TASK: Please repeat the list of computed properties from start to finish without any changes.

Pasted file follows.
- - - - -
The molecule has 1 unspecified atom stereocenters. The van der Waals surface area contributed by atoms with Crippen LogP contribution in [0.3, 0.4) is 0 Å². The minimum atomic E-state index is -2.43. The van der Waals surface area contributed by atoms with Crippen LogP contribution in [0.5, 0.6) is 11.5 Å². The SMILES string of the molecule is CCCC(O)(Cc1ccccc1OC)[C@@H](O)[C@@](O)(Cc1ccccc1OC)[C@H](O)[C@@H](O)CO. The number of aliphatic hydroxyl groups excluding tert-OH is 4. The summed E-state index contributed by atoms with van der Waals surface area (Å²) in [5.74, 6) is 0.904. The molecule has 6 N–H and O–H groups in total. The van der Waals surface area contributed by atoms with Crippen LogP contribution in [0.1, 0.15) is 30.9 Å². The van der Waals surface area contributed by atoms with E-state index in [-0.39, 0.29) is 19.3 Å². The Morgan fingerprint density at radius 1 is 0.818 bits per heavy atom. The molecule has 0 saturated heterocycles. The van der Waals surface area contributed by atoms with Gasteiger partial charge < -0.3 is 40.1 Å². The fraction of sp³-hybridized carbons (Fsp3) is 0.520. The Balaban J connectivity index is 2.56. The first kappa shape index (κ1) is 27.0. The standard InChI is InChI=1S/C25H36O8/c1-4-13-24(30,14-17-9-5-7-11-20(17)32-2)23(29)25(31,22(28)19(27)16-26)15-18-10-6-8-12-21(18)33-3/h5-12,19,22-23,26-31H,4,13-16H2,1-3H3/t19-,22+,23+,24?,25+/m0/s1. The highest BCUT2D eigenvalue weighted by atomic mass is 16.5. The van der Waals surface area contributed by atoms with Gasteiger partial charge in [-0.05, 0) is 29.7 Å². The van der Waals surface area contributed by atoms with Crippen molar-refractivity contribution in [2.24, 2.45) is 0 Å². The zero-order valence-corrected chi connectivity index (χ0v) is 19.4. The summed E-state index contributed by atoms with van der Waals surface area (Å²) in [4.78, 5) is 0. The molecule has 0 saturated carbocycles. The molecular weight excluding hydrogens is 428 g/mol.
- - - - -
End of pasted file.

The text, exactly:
The molecule has 1 unspecified atom stereocenters. The van der Waals surface area contributed by atoms with Crippen LogP contribution in [0.3, 0.4) is 0 Å². The minimum atomic E-state index is -2.43. The van der Waals surface area contributed by atoms with Crippen LogP contribution in [0.5, 0.6) is 11.5 Å². The SMILES string of the molecule is CCCC(O)(Cc1ccccc1OC)[C@@H](O)[C@@](O)(Cc1ccccc1OC)[C@H](O)[C@@H](O)CO. The number of aliphatic hydroxyl groups excluding tert-OH is 4. The summed E-state index contributed by atoms with van der Waals surface area (Å²) in [5.74, 6) is 0.904. The molecule has 6 N–H and O–H groups in total. The van der Waals surface area contributed by atoms with Crippen LogP contribution in [0.1, 0.15) is 30.9 Å². The van der Waals surface area contributed by atoms with E-state index in [-0.39, 0.29) is 19.3 Å². The Morgan fingerprint density at radius 1 is 0.818 bits per heavy atom. The molecule has 0 saturated heterocycles. The van der Waals surface area contributed by atoms with Gasteiger partial charge < -0.3 is 40.1 Å². The fraction of sp³-hybridized carbons (Fsp3) is 0.520. The Balaban J connectivity index is 2.56. The first kappa shape index (κ1) is 27.0. The standard InChI is InChI=1S/C25H36O8/c1-4-13-24(30,14-17-9-5-7-11-20(17)32-2)23(29)25(31,22(28)19(27)16-26)15-18-10-6-8-12-21(18)33-3/h5-12,19,22-23,26-31H,4,13-16H2,1-3H3/t19-,22+,23+,24?,25+/m0/s1. The highest BCUT2D eigenvalue weighted by atomic mass is 16.5. The van der Waals surface area contributed by atoms with Gasteiger partial charge in [-0.05, 0) is 29.7 Å². The van der Waals surface area contributed by atoms with Crippen molar-refractivity contribution in [2.24, 2.45) is 0 Å². The zero-order valence-corrected chi connectivity index (χ0v) is 19.4. The summed E-state index contributed by atoms with van der Waals surface area (Å²) in [4.78, 5) is 0. The molecule has 0 saturated carbocycles. The molecular weight excluding hydrogens is 428 g/mol.